Tijen Kuryuk was on holiday in Bali when she was overcome with excruciating headaches in February 2019.
The pain was so intense that the then 23-year-old travel agent was unable to lift her head from the pillow of her hotel bed.
She dismissed it as a virus she’d picked up on the Indonesian tourist island, but days after returning home to Melbourne’s northern suburbs she suffered a massive seizure at work.
Doctors insisted the episode had been caused by stress, but an MRI scan taken one month later revealed a large brain tumour spanning her left frontal lobe.
Despite gruelling treatment, the tumour has progressed to a level four glioblastoma – an aggressive, rapidly growing and incurable form of brain cancer.
Less than two years after her initial warning sign, the newly engaged 25-year-old has been given 18 months to live – but bravely tells Daily Mail Australia she still tries ‘to focus on the positives’.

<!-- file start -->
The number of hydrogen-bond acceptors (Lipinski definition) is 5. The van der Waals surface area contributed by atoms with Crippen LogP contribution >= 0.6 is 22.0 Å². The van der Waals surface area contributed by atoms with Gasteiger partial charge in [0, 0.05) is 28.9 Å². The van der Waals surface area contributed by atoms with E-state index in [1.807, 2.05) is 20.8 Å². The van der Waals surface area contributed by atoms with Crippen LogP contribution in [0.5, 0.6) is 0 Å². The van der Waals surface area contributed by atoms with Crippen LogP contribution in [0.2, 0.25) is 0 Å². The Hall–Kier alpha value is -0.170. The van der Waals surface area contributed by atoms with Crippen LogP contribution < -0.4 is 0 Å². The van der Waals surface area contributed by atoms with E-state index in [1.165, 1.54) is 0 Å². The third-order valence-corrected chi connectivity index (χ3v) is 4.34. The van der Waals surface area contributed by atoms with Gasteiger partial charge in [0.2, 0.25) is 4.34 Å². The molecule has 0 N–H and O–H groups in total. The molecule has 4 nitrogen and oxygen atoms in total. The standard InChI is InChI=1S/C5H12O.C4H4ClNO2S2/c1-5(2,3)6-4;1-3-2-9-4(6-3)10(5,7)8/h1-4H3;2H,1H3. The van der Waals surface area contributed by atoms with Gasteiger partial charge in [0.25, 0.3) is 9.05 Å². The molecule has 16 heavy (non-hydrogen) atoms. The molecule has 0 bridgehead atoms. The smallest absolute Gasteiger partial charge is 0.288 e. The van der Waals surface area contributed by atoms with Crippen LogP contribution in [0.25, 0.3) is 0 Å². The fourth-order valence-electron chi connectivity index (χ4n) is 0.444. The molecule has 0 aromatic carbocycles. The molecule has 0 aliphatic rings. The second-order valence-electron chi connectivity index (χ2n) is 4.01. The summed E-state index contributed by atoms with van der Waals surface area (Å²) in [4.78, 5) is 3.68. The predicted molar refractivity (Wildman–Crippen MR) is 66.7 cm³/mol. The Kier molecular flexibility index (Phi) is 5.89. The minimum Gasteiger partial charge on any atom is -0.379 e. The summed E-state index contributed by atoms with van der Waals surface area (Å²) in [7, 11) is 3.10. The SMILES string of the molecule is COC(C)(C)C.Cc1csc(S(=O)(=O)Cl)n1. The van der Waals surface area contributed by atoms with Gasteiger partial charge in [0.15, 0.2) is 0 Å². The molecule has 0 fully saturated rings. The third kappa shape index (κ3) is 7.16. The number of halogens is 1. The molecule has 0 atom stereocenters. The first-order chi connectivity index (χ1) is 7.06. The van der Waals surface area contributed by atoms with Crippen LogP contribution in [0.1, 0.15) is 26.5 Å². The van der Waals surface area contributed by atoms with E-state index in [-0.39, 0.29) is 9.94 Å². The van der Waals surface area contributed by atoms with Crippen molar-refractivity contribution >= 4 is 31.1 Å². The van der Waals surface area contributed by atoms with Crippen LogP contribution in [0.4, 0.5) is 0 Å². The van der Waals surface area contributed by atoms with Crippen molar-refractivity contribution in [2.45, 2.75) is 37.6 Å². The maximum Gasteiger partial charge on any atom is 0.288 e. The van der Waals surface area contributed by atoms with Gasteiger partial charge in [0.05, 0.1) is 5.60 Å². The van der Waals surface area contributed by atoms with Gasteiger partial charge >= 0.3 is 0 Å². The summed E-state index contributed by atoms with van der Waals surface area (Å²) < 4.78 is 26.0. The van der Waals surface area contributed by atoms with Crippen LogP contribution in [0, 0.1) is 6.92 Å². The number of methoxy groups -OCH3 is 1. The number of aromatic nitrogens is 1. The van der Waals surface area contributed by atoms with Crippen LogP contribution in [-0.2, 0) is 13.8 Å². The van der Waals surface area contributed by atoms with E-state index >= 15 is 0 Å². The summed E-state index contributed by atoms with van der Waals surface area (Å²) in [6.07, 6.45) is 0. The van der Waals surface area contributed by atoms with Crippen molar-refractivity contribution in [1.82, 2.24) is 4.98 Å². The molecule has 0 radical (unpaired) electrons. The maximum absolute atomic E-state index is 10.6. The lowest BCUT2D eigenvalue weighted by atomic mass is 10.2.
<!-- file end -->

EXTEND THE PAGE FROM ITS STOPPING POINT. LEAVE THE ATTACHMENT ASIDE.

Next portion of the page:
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Less than two years after suffering a massive seizure in February 2019, fun-loving travel agent Tijen Kuryuk, 25, was diagnosed with level four glioblastoma – incurable brain cancer
Ms Kuryuk was overjoyed when her boyfriend of 18 months proposed during the first Covid-19 lockdown (pictured together)
After the MRI detected a tumour, doctors monitored the growth with a biopsy taken in November 2019 confirming it was still a level two astrocytoma – a low-grade tumour that grows slowly.
But by March 2020, Ms Kuryuk was increasingly debilitated by crippling migraines and light sensitivity so severe she couldn’t look out the window or sit in a car.